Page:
Susan Levinsohn, M.D. is a board certified family medicine physician who comes to the University of Michigan after completing Family Medicine Residency at St. Joseph’s Hospital Health Center in Syracuse, NY. While there, she was recipient of the Resident Teacher Award. During residency, she developed group medical visits for patients with diabetes that focused on nutrition, mindful eating, exercise, relaxation, and social health along with conventional diabetes care. She attended medical school at the Royal College of Surgeons Ireland in Dublin, Ireland. Her undergraduate training was at New York University where she studied studio art and focused on drawing, painting and sculpture of the human form. She completed her pre-medical course work at Columbia University. Yoga, meditation, art, nutrition and personal relationships have helped her to search for balance in her life and led to her passion for supporting the multiple dimensions of health in her patients. Dr. Levinsohn is interested in role of the personal narrative in health and healing as well as meditation, acupuncture, nutrition, and mind-body medicine.
Alexys Daut, M.D.
Dr. Alexys Daut, MD, MPH, originally from Michigan, returned from Erie, Pennsylvania where she finished her family medicine residency this fall to pursue this fellowship in Integrative Medicine.
During her undergraduate career at Duke University, Alexys participated in courses offered by the Duke Center for Integrative Medicine, which introduced her to the concepts of Energy Healing, Shamanism, Traditional Chinese Medicine, Ayurveda, meditation and yoga, among others. Her Japanese language studies also introduced her to various Eastern Philosophies and healing systems. Her education there was rounded out by her experiences leading the Integrative Medicine for other undergraduates as well as high school students through the Duke Talent Identification Program.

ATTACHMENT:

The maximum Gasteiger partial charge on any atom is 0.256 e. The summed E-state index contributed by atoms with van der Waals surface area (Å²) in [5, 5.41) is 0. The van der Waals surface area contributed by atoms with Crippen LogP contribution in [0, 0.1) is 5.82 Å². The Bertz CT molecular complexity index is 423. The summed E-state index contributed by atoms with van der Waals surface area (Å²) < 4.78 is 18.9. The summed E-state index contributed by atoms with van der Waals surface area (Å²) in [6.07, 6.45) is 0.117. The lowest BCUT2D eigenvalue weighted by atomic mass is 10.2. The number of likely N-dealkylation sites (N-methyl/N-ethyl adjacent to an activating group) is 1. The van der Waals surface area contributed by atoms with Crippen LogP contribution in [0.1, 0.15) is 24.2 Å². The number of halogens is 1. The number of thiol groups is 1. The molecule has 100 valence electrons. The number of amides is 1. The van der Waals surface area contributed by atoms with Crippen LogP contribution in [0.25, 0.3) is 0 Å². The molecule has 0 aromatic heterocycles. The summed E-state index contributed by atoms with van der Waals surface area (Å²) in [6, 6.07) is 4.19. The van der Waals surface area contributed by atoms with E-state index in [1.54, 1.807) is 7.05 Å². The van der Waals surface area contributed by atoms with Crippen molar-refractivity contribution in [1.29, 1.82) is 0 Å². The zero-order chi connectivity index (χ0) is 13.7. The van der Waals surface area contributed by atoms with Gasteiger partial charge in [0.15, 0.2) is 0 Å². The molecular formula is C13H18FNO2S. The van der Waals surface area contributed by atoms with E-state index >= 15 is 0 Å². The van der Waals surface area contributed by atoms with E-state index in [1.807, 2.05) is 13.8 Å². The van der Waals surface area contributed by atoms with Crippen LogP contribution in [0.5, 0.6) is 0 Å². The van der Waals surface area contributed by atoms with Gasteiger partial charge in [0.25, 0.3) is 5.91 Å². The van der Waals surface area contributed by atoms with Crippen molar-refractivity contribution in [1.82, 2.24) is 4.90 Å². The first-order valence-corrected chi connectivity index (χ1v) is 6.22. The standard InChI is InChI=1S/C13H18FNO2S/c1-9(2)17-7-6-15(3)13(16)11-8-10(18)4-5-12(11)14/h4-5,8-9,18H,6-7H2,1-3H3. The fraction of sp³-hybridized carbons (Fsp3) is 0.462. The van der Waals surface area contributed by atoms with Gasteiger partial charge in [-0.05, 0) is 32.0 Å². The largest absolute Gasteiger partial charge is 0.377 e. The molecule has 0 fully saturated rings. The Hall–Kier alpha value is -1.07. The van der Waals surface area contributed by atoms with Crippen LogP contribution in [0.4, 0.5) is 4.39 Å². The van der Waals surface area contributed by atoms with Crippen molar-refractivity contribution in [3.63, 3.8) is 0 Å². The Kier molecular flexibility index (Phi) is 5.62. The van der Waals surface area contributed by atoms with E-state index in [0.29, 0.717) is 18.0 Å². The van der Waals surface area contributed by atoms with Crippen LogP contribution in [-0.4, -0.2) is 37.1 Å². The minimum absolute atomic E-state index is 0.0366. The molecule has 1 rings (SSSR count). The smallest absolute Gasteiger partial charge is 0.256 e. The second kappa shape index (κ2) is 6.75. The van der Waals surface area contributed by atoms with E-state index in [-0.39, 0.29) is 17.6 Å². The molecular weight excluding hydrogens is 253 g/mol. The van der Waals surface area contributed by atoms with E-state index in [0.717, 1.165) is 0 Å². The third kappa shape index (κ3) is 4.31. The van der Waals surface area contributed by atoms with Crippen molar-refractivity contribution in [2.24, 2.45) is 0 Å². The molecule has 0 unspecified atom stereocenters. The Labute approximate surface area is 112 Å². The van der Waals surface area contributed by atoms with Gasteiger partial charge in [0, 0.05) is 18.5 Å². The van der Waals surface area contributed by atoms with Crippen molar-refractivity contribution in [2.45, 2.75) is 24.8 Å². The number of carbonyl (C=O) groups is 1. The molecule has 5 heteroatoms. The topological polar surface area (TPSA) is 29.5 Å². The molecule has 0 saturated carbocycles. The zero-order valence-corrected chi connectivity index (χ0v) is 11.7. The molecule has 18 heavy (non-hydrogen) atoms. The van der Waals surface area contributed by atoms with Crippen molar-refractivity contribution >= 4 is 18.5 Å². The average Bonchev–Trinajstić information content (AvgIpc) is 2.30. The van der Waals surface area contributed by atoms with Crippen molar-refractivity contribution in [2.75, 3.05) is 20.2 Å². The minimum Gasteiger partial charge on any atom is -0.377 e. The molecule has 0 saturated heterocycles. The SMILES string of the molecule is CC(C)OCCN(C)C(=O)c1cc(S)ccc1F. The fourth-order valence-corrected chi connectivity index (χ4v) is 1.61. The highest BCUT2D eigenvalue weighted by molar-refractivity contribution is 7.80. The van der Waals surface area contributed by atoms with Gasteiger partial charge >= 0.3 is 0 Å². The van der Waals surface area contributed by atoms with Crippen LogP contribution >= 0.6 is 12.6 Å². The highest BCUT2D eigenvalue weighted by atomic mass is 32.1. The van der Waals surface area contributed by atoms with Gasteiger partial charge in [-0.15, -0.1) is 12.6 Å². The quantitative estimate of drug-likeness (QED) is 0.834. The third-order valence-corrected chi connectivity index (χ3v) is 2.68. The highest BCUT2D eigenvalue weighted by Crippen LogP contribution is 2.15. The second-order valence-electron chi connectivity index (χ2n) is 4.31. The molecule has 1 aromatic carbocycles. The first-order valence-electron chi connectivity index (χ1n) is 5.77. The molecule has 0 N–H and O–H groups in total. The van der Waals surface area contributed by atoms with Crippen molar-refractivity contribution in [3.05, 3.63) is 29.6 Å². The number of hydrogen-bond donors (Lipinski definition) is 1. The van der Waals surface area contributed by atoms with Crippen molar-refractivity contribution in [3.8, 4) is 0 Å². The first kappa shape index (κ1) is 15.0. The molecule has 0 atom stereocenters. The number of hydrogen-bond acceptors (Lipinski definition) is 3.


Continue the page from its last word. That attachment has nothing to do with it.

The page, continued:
She went on to participate in the Alternative Medicine Electives at Case Western Reserve University School of Medicine, which furthered her experience in alternative modalities, including Music Therapy, Art Therapy, Tai Chi and Reiki. During her time in medical school she participated in a Level 1 Reiki course, prenatal yoga, as well as several Shamanism workshops, and even had the chance to sit on the CWRU Committee for Integrative, Complementary and Alternative Medicine Education. She was also able to pursue her Masters of Public Health degree with a concentration on prevention and adolescent health, and participated in research regarding adolescent mental health and obesity. During her family medicine residency at St. Vincent Family Medicine Residency Program in Erie, Pennsylvania, she was exposed to osteopathic manipulation techniques and became interested in mind-body therapies for the treatment of chronic illness.
She is most interested in using an integrated, holistic approach to health and prevention. Beyond general wellness, she is also interested in mind-body therapies and alternative whole systems of healing.
Alicia Cohen, M.D., ABIHM